Start-Up Banks Are Catching Millennium Fever

Article excerpt

In brainstorming names for a new bank in Gainesville, Fla., Andy Williams considered the time-honored "First National" and "Citizens" as well as the prestigious-sounding "Premier" and "Waterford."

Instead the bank opened last month as Millennium Bank. "It portrays strength, a state of modernness," he said.

Mr. Williams, Millennium's president and founder, is not the only banker inspired by the coming date change. Since mid-1997 five banks have been established with either "Millennium" or "New Century" in their names, according to the Federal Deposit Insurance Corp.

This handful joined New Millennium Bankshares of Topeka, Kan., and Millennium Bank in San Francisco, which changed its name from First Indo-American Bank in 1995. Two more similarly named banks are being organized.

Bankers insist the names evoke a state-of-the-art image.

"When I think of the millennium, I think of a new era," said David E. Sparks, president and chief executive officer of Millennium Bank in Malvern, Pa., which opened in November. "I can't think of a better message than that for a new bank."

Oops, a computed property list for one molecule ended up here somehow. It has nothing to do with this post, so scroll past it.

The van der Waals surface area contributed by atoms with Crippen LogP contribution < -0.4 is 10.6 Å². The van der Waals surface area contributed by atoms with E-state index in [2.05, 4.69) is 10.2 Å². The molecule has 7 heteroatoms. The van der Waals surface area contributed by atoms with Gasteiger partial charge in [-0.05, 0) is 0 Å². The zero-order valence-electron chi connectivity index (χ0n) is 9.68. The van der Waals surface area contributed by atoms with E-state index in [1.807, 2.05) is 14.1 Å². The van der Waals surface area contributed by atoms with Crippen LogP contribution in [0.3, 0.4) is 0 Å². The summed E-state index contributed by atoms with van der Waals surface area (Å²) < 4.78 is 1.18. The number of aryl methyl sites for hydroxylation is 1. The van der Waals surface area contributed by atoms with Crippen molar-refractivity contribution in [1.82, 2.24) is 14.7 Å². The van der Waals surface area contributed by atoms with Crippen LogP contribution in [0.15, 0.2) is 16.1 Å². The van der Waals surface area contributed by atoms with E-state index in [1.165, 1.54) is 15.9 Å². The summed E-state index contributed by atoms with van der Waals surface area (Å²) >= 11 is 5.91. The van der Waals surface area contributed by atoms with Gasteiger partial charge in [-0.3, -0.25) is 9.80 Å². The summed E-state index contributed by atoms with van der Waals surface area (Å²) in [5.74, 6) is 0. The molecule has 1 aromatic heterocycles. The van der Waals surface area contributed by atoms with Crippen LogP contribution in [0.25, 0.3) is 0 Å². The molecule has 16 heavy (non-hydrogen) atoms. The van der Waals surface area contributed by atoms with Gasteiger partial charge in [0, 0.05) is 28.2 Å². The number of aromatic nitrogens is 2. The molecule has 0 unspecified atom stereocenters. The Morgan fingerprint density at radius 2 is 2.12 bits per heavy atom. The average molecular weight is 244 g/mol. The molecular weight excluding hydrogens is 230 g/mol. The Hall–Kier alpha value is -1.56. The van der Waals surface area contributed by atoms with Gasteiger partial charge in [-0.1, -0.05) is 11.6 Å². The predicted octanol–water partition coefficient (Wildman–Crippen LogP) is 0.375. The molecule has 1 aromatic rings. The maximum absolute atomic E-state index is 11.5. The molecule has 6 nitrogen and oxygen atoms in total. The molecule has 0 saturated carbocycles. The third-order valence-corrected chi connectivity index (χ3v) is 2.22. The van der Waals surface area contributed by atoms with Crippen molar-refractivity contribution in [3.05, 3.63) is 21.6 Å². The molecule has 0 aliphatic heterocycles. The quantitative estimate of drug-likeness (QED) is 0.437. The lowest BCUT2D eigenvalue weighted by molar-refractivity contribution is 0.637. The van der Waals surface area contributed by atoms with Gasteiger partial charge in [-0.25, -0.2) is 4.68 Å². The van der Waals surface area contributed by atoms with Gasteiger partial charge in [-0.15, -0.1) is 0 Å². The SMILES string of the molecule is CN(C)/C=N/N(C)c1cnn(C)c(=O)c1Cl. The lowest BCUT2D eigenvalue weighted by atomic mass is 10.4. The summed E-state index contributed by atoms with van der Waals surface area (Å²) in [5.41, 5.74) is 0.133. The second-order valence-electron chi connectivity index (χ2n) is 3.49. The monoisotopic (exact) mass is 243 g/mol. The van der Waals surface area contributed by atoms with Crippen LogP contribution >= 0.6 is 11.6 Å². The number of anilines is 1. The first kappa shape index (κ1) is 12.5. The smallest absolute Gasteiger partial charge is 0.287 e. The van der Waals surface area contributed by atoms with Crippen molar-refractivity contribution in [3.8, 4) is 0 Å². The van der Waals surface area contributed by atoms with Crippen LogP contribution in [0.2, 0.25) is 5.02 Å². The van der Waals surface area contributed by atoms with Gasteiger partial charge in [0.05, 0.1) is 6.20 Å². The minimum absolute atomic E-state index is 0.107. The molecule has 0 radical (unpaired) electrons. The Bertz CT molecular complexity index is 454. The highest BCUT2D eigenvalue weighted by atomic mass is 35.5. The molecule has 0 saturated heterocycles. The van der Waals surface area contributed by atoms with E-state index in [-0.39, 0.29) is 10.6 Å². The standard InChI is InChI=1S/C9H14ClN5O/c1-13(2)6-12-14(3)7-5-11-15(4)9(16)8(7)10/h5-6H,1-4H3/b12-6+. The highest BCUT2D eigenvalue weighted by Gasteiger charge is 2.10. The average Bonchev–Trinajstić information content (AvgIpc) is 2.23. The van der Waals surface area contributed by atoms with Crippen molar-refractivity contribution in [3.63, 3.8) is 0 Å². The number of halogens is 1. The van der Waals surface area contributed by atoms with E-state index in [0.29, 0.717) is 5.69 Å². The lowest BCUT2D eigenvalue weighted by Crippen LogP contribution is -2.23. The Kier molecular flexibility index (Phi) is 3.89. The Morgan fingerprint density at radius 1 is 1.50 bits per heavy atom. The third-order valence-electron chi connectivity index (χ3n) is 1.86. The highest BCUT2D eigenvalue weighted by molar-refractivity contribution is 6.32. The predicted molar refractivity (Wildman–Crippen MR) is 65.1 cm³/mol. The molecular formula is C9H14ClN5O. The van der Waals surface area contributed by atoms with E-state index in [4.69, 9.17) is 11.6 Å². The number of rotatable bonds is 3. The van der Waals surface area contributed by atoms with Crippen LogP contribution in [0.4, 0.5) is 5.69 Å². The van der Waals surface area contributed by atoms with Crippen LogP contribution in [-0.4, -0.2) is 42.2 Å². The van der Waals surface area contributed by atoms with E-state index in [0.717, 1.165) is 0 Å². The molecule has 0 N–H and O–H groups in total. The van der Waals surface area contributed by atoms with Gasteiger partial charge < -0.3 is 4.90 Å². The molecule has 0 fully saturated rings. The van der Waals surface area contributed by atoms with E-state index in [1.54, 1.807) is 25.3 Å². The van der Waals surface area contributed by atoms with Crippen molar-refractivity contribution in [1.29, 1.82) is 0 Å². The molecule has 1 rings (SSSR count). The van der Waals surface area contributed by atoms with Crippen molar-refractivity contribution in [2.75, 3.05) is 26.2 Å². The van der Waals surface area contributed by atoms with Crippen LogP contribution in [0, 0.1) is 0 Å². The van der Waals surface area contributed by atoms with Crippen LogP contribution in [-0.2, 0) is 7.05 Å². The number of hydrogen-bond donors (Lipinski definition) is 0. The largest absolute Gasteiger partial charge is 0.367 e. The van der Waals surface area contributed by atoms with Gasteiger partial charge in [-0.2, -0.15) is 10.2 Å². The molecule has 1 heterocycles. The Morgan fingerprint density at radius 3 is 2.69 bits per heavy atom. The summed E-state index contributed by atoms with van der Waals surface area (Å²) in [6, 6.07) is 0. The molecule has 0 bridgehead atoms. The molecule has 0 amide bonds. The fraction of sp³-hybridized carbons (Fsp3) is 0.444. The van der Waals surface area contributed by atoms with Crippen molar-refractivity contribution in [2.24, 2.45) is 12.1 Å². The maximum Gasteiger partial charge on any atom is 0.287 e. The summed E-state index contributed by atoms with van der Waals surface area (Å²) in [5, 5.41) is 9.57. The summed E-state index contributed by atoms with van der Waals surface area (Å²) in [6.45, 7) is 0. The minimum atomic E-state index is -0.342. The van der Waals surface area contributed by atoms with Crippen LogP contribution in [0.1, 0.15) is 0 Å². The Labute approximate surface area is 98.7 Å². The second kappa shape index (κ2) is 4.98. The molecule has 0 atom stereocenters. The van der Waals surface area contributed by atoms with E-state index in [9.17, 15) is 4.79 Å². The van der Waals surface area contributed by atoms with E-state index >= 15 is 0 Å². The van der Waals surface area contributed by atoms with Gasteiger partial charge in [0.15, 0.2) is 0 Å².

"We are going to have the technology customers are looking for," said Carroll Markley, founder of Millennium Bank in Reston, Va., which opened April 1. "And what better name than Millennium to bring all of that out?"

James McKeighan, chief operating officer of New Century Bank in Phoenixville, Pa., said board members feel the name tells customers that the bank can offer all the services of a larger institution, he said.

"The vendors will provide us all the same software that the big boys have," Mr. McKeighan said. "Our challenge is to show customers we can do it, and the name helps."

Branding consultants, however, are not so sure that banks should be taking their names from a calendar.

"I think it is a horrible idea," said Brannon M. Cashion, head of the financial industry group at Addison Whitney, a Charlotte, N.C.-based corporate identity firm. "In a few years the name will be obsolete. …